One Cubic Foot Madagascar: The Search for Biodiversity

Zoo Society Director of Programming and Conservation Action Tom Snyder will be documenting the team’s findings as One Cubic Foot Madagascar continues.

There is this notion that in a rainforest, or an area as biodiverse as Madagascar that the amount of wildlife is bursting at the seams. The reality is much different. You have to search for proper habitats, even when you are surrounded by over 80,000 acres of national park, like here at Ranomafana National Park.

In the last 5 days, the Seneca Park Zoo Society’ One Cubic Foot team has hiked nearly 100 miles of trails looking for the perfect habitat to find a One Cubic Foot space that is representative of the most biodiversity found within the National Park boundary.

This is no small task, as most of the forest here is only 50 years old at its oldest. Forest succession is a lengthy process that begins with mosses and grasses covering the land. Pioneering and fast growing trees fill in spaces, and only then does it have the chance for the next stage, the climax forest community. A climax community means there is no net annual accumulation of organic matter. In other words, the forest reaches equilibrium. Plants, trees, and wildlife that die off are replaced by the same species. In these climax communities there is wide biodiversity that features a complex food chain.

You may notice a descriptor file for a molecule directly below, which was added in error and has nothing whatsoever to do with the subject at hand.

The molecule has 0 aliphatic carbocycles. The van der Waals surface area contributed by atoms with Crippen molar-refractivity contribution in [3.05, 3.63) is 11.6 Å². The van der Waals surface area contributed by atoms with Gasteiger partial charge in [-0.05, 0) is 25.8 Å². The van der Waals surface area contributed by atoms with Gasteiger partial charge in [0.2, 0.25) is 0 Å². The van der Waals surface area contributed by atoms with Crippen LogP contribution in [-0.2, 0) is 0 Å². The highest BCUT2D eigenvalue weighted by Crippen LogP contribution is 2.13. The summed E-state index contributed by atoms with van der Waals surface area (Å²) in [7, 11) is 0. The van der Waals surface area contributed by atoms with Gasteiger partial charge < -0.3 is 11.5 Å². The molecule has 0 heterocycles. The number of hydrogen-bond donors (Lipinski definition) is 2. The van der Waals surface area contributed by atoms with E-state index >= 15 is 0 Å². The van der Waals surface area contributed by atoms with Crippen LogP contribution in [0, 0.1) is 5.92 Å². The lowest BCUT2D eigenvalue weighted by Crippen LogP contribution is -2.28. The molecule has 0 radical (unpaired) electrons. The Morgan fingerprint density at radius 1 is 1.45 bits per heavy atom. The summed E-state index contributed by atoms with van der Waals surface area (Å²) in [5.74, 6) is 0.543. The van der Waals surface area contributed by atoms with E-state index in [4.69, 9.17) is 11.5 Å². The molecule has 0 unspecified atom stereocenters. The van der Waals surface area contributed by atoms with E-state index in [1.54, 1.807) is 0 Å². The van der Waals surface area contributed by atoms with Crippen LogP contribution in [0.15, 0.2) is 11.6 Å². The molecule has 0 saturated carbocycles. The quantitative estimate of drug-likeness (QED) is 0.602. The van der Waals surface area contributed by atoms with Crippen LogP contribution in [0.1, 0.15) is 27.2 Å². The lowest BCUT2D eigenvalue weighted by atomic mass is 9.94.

Throughout our stay here, most areas we have hiked are in an intermediate stage of forest succession. Few areas have large trees, with a lot of fern species, and small epiphytic growth on the trees. Only 50 years in, the soil composition is gaining nutrients, fruiting trees are expanding ranges, and small habitats are stabilizing and growing.

When we are looking for habitats, we are looking for a few key things:

  • Shelter – A good shelter will give wildlife a place to hide and sleep, safety from predators, and an area out of the weather.
  • Food and water – Just like humans, all animals need food and water for survival.
  • Space – Space is needed to obtain food, water, and attract mates.
  • Access to sunlight – This has been a larger problem than we anticipated on this trip. With only one day of party cloudy weather, the rest of the time has been filled with rain, cold weather, and climate that is much more suitable for couches, comforters, and movies.

Luckily on Sunday we found a microhabitat that is thriving with all of the above. We placed the cube yesterday, and will be monitoring, collecting, and identifying animals starting today. Stay tuned on Twitter for further updates now that we have found our spot.